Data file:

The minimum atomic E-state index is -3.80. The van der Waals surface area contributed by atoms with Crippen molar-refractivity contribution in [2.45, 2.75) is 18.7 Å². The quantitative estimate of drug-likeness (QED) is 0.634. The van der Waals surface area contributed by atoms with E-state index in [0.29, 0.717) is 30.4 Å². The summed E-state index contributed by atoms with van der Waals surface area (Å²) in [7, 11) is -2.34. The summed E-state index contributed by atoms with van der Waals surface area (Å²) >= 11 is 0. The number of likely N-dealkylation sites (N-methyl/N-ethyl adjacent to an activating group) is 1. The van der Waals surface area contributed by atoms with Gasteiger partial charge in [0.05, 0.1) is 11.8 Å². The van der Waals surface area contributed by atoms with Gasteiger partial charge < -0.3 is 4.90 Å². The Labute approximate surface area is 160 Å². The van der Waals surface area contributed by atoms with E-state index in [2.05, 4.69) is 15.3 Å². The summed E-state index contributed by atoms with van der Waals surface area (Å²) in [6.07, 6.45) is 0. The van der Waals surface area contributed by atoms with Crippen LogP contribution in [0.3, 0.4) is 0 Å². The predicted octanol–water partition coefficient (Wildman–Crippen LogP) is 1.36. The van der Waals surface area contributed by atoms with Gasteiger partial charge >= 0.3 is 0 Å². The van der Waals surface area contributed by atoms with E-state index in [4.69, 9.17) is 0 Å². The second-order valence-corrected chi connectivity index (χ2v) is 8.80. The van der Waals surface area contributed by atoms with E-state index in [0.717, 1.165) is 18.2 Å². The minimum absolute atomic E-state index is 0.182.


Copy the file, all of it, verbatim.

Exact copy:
The minimum atomic E-state index is -3.80. The van der Waals surface area contributed by atoms with Crippen molar-refractivity contribution in [2.45, 2.75) is 18.7 Å². The quantitative estimate of drug-likeness (QED) is 0.634. The van der Waals surface area contributed by atoms with E-state index in [0.29, 0.717) is 30.4 Å². The summed E-state index contributed by atoms with van der Waals surface area (Å²) in [7, 11) is -2.34. The summed E-state index contributed by atoms with van der Waals surface area (Å²) >= 11 is 0. The number of likely N-dealkylation sites (N-methyl/N-ethyl adjacent to an activating group) is 1. The van der Waals surface area contributed by atoms with Gasteiger partial charge in [0.05, 0.1) is 11.8 Å². The van der Waals surface area contributed by atoms with Gasteiger partial charge < -0.3 is 4.90 Å². The Labute approximate surface area is 160 Å². The van der Waals surface area contributed by atoms with E-state index in [2.05, 4.69) is 15.3 Å². The summed E-state index contributed by atoms with van der Waals surface area (Å²) in [6.07, 6.45) is 0. The van der Waals surface area contributed by atoms with Crippen LogP contribution in [0.3, 0.4) is 0 Å². The predicted octanol–water partition coefficient (Wildman–Crippen LogP) is 1.36. The van der Waals surface area contributed by atoms with Gasteiger partial charge >= 0.3 is 0 Å². The van der Waals surface area contributed by atoms with E-state index in [4.69, 9.17) is 0 Å². The second-order valence-corrected chi connectivity index (χ2v) is 8.80. The van der Waals surface area contributed by atoms with E-state index in [0.717, 1.165) is 18.2 Å². The minimum absolute atomic E-state index is 0.182.